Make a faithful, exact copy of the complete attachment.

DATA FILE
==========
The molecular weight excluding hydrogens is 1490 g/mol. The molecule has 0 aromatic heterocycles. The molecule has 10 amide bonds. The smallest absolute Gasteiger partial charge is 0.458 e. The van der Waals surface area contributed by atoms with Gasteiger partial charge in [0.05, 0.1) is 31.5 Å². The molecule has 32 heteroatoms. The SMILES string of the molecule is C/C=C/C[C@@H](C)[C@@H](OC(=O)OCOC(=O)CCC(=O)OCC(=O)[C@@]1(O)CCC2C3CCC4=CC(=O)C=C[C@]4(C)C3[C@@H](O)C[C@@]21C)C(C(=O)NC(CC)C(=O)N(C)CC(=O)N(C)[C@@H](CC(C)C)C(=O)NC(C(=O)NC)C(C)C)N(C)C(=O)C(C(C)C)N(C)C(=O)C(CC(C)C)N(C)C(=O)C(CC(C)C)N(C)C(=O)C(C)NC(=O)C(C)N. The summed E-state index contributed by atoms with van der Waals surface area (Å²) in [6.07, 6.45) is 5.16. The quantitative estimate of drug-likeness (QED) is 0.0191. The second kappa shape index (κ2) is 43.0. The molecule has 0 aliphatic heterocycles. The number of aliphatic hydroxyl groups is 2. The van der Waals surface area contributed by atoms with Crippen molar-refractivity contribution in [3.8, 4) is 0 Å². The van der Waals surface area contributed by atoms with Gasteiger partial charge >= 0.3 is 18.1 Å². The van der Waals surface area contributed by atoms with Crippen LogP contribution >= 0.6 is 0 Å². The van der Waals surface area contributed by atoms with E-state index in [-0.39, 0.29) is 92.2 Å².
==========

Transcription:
The molecular weight excluding hydrogens is 1490 g/mol. The molecule has 0 aromatic heterocycles. The molecule has 10 amide bonds. The smallest absolute Gasteiger partial charge is 0.458 e. The van der Waals surface area contributed by atoms with Gasteiger partial charge in [0.05, 0.1) is 31.5 Å². The molecule has 32 heteroatoms. The SMILES string of the molecule is C/C=C/C[C@@H](C)[C@@H](OC(=O)OCOC(=O)CCC(=O)OCC(=O)[C@@]1(O)CCC2C3CCC4=CC(=O)C=C[C@]4(C)C3[C@@H](O)C[C@@]21C)C(C(=O)NC(CC)C(=O)N(C)CC(=O)N(C)[C@@H](CC(C)C)C(=O)NC(C(=O)NC)C(C)C)N(C)C(=O)C(C(C)C)N(C)C(=O)C(CC(C)C)N(C)C(=O)C(CC(C)C)N(C)C(=O)C(C)NC(=O)C(C)N. The summed E-state index contributed by atoms with van der Waals surface area (Å²) in [6.07, 6.45) is 5.16. The quantitative estimate of drug-likeness (QED) is 0.0191. The second kappa shape index (κ2) is 43.0. The molecule has 0 aliphatic heterocycles. The number of aliphatic hydroxyl groups is 2. The van der Waals surface area contributed by atoms with Crippen molar-refractivity contribution in [3.8, 4) is 0 Å². The van der Waals surface area contributed by atoms with Gasteiger partial charge >= 0.3 is 18.1 Å². The van der Waals surface area contributed by atoms with Crippen LogP contribution >= 0.6 is 0 Å². The van der Waals surface area contributed by atoms with E-state index in [-0.39, 0.29) is 92.2 Å².